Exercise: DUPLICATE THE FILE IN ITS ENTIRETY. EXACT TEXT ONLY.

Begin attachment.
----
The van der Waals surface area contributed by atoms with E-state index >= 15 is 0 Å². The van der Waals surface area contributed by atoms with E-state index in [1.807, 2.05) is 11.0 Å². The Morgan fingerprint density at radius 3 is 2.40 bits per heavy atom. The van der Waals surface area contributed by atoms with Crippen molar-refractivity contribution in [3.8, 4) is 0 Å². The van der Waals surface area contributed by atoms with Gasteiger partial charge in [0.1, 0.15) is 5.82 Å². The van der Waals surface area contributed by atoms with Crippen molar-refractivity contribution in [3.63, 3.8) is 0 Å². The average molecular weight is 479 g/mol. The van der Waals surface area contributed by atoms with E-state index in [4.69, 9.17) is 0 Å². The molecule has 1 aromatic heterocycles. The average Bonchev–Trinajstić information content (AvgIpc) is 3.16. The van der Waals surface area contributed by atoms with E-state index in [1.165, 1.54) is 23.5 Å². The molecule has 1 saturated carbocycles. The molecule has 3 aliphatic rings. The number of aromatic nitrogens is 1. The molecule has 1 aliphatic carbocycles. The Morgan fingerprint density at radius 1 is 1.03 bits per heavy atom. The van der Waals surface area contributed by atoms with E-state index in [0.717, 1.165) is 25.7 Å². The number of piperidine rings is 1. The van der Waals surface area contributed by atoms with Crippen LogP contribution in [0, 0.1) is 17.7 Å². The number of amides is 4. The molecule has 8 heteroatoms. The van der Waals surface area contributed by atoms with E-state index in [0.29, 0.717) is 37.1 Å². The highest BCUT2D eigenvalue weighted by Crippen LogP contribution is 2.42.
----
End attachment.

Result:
The van der Waals surface area contributed by atoms with E-state index >= 15 is 0 Å². The van der Waals surface area contributed by atoms with E-state index in [1.807, 2.05) is 11.0 Å². The Morgan fingerprint density at radius 3 is 2.40 bits per heavy atom. The van der Waals surface area contributed by atoms with Crippen molar-refractivity contribution in [3.8, 4) is 0 Å². The van der Waals surface area contributed by atoms with Gasteiger partial charge in [0.1, 0.15) is 5.82 Å². The van der Waals surface area contributed by atoms with Crippen molar-refractivity contribution in [3.63, 3.8) is 0 Å². The average molecular weight is 479 g/mol. The van der Waals surface area contributed by atoms with E-state index in [4.69, 9.17) is 0 Å². The molecule has 1 aromatic heterocycles. The average Bonchev–Trinajstić information content (AvgIpc) is 3.16. The van der Waals surface area contributed by atoms with E-state index in [1.165, 1.54) is 23.5 Å². The molecule has 1 saturated carbocycles. The molecule has 3 aliphatic rings. The number of aromatic nitrogens is 1. The molecule has 1 aliphatic carbocycles. The Morgan fingerprint density at radius 1 is 1.03 bits per heavy atom. The van der Waals surface area contributed by atoms with E-state index in [0.717, 1.165) is 25.7 Å². The number of piperidine rings is 1. The van der Waals surface area contributed by atoms with Crippen LogP contribution in [0, 0.1) is 17.7 Å². The number of amides is 4. The molecule has 8 heteroatoms. The van der Waals surface area contributed by atoms with E-state index in [0.29, 0.717) is 37.1 Å². The highest BCUT2D eigenvalue weighted by Crippen LogP contribution is 2.42.